"Do you think he uses the same shampoo as I do?" mused my 8-year-old as she patiently combed out the horse's tail. It had been an afternoon of delight for my two daughters: chasing chickens to the henhouse and rooting around for the day's eggs; feeding horses and ferrets and one lone rabbit; and, finally, grooming and then riding two majestic horses. Minutes turned to hours, and before long the sun had set. Bellies full, the animals turned in for the night, and we made our way from paddock to farmhouse in the dark. Fresh cookies and brownies awaited us there, along with a cat and three dogs eager for company. We reluctantly but finally bid our furry friends adieu.
The afternoon of farm chores and an impromptu riding lesson was a thank-you present, given to me by a grateful parent at the school where I work. I had done a lot for her two girls, she said, and now it was time to do something for mine.
I've thought a lot about this gift in the weeks since, almost as much as my children have talked about their idyllic afternoon. To two suburban kids, a day's chores on a farm were an exhilarating novelty, a priceless present.
It could have been so easy for this mother to do what everybody else does: send along a generic gift that cost too few minutes to choose and too much money to spend. Instead, she chose to give the gift of her time, to spend hours, not dollars, on something I would truly appreciate.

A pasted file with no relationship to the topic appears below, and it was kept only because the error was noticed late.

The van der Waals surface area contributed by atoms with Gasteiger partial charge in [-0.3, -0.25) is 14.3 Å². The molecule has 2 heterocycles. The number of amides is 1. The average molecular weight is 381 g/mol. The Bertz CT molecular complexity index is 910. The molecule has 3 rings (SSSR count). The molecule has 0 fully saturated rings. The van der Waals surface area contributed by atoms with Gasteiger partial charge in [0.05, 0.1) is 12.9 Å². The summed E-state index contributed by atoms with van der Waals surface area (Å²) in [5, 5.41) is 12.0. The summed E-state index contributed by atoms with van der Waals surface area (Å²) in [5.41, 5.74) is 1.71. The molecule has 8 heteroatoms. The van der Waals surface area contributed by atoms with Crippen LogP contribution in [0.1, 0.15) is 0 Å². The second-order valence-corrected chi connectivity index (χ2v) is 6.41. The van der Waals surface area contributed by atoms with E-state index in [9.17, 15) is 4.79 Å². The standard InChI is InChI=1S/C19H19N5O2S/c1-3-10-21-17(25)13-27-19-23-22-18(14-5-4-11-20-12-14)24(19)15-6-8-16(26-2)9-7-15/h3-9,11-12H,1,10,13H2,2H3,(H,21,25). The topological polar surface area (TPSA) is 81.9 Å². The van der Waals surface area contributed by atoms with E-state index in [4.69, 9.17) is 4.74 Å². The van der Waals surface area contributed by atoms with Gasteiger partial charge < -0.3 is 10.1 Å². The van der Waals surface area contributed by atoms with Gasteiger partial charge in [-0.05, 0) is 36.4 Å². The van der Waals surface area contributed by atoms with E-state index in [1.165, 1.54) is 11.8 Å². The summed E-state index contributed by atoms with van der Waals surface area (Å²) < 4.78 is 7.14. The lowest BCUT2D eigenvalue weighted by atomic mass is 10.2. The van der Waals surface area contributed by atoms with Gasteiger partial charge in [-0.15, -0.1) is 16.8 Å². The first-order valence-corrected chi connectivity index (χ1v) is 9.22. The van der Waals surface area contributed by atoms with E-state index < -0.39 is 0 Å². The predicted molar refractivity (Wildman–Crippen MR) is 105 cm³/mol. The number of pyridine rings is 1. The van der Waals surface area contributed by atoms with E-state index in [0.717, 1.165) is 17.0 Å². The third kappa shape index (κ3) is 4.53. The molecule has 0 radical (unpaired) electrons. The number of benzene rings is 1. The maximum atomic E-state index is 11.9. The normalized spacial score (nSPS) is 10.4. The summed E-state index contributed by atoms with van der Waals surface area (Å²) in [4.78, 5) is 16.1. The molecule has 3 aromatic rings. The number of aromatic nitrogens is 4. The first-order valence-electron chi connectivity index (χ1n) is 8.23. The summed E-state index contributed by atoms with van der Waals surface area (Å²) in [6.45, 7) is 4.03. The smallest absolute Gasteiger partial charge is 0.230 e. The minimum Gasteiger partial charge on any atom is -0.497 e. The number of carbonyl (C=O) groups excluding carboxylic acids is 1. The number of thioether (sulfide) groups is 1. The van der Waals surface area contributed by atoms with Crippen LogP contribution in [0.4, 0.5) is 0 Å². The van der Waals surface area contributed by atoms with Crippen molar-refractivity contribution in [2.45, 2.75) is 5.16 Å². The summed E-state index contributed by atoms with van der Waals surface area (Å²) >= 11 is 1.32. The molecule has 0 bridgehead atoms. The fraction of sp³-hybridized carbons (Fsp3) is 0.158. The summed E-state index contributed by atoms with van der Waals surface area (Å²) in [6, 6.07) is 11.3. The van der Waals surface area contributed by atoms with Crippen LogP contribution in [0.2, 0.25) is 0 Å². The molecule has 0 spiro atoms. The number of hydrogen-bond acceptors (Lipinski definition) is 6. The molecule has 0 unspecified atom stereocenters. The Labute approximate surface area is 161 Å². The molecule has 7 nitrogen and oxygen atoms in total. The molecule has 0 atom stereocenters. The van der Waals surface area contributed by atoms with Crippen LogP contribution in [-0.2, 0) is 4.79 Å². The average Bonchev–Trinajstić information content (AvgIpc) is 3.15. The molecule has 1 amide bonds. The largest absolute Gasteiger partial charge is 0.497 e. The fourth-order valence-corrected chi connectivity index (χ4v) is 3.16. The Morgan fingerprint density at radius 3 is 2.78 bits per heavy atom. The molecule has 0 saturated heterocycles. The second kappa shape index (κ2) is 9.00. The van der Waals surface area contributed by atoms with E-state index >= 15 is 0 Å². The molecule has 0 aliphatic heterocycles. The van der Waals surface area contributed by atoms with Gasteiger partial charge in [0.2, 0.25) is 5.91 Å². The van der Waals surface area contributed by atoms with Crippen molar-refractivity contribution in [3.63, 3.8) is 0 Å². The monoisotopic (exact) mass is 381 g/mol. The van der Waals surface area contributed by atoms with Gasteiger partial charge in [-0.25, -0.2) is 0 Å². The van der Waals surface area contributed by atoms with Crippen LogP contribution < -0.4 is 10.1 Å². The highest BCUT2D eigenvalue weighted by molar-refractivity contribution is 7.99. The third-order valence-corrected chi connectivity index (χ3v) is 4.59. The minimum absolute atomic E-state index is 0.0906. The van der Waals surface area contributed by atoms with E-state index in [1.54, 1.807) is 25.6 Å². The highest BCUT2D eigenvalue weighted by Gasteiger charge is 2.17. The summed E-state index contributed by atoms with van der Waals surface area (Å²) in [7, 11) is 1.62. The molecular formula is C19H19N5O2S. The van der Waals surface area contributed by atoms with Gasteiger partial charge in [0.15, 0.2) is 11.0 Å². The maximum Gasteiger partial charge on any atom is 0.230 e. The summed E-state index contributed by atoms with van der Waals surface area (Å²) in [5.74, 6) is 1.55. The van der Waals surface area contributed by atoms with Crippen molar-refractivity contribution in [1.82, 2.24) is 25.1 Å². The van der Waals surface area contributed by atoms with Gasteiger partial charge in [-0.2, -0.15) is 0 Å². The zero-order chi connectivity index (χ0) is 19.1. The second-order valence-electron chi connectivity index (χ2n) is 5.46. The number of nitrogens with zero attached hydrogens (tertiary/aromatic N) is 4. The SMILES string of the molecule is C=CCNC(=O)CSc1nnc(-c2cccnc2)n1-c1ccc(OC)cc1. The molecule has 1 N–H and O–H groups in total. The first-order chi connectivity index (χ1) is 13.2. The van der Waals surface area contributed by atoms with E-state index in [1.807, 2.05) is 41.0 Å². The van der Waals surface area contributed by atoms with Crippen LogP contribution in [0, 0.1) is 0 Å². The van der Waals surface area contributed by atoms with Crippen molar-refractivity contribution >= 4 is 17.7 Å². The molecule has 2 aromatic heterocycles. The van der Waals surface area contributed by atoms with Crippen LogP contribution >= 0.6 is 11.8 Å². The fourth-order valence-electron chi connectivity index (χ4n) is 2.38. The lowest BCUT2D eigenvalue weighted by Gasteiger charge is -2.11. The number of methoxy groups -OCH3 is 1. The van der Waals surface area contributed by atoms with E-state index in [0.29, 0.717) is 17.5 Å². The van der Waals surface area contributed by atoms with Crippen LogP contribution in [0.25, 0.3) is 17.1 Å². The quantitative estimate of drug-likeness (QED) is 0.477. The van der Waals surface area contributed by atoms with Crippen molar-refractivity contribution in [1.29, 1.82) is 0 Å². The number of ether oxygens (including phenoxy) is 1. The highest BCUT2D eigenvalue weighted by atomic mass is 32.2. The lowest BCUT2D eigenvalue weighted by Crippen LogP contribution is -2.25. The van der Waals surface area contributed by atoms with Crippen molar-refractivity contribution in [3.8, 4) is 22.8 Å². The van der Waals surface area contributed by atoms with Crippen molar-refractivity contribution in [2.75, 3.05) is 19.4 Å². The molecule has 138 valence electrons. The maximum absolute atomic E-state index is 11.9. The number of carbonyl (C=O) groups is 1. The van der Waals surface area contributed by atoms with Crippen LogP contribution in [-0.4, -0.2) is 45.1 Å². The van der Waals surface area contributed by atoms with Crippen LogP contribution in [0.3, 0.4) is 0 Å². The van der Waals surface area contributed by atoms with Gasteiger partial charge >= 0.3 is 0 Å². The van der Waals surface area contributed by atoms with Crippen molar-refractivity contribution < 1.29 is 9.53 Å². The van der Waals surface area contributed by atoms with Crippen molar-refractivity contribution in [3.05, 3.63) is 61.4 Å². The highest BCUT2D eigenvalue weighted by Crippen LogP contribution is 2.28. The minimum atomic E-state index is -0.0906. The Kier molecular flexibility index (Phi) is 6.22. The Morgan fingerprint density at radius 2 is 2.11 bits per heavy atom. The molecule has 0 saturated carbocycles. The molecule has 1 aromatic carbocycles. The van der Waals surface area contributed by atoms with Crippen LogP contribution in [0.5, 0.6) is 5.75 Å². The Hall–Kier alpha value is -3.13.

I thought about it again this week, when my mother-in-law chose to mark my wedding anniversary with a similar gift. Though she, too, could have taken the easy way out a store-bought card, a gift certificate she decided to send something that would resonate with me and my husband, her son. Knowing how much we like to cook, and how much I, in particular, love old things, she selected gifts from her own house: his grandmother's much-prized recipes, written in her own hand, and a stunning little portrait of his great-great- grandfather on the eve of his departure to fight in the Civil War.
It is my daughter's birthday. She wakes early, excited, and hurries downstairs for breakfast. Later I lay out her choice of presents, as I do on each child's birthday.
This year, as always, she may choose just one. Perhaps she'll pick the tiny cameo necklace I wore as a child, or the ring my grandfather made for me so many years ago, or the charm bracelet my dad once gave me, now back in fashion. There will be no other presents, and that suits her just fine. I am persuaded that the best present is carefully considered, a gift of emotion and time, not dollars.
Over the years, I have given pies, poetry, and paintings. In turn I have been given a weekend of leaf raking (thank you, Dotty!), a few hours of spackling and painting (thank you, Ariane!), and of course that marvelous afternoon on the farm.
And isn't that what a fine gift is all about?